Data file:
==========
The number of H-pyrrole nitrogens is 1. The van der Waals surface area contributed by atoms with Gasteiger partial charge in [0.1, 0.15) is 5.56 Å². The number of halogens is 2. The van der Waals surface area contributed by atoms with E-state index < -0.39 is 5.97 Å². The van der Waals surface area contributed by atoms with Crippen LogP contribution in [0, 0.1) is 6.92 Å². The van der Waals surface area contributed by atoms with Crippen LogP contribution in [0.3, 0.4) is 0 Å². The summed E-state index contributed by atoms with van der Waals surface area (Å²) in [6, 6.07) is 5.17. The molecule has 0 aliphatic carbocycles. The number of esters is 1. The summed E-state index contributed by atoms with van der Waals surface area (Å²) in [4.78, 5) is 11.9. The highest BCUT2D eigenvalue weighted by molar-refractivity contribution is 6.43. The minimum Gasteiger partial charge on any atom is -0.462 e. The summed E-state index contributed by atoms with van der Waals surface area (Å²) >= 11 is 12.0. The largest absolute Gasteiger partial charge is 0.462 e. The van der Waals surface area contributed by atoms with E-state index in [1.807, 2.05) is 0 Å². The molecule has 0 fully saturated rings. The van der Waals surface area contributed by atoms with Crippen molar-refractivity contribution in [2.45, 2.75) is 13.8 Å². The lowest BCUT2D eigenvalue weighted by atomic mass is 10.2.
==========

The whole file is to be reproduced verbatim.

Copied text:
The number of H-pyrrole nitrogens is 1. The van der Waals surface area contributed by atoms with Gasteiger partial charge in [0.1, 0.15) is 5.56 Å². The number of halogens is 2. The van der Waals surface area contributed by atoms with E-state index < -0.39 is 5.97 Å². The van der Waals surface area contributed by atoms with Crippen LogP contribution in [0, 0.1) is 6.92 Å². The van der Waals surface area contributed by atoms with Crippen LogP contribution in [0.3, 0.4) is 0 Å². The summed E-state index contributed by atoms with van der Waals surface area (Å²) in [6, 6.07) is 5.17. The molecule has 0 aliphatic carbocycles. The number of esters is 1. The summed E-state index contributed by atoms with van der Waals surface area (Å²) in [4.78, 5) is 11.9. The highest BCUT2D eigenvalue weighted by molar-refractivity contribution is 6.43. The minimum Gasteiger partial charge on any atom is -0.462 e. The summed E-state index contributed by atoms with van der Waals surface area (Å²) >= 11 is 12.0. The largest absolute Gasteiger partial charge is 0.462 e. The van der Waals surface area contributed by atoms with E-state index in [1.807, 2.05) is 0 Å². The molecule has 0 fully saturated rings. The van der Waals surface area contributed by atoms with Crippen molar-refractivity contribution in [2.45, 2.75) is 13.8 Å². The lowest BCUT2D eigenvalue weighted by atomic mass is 10.2.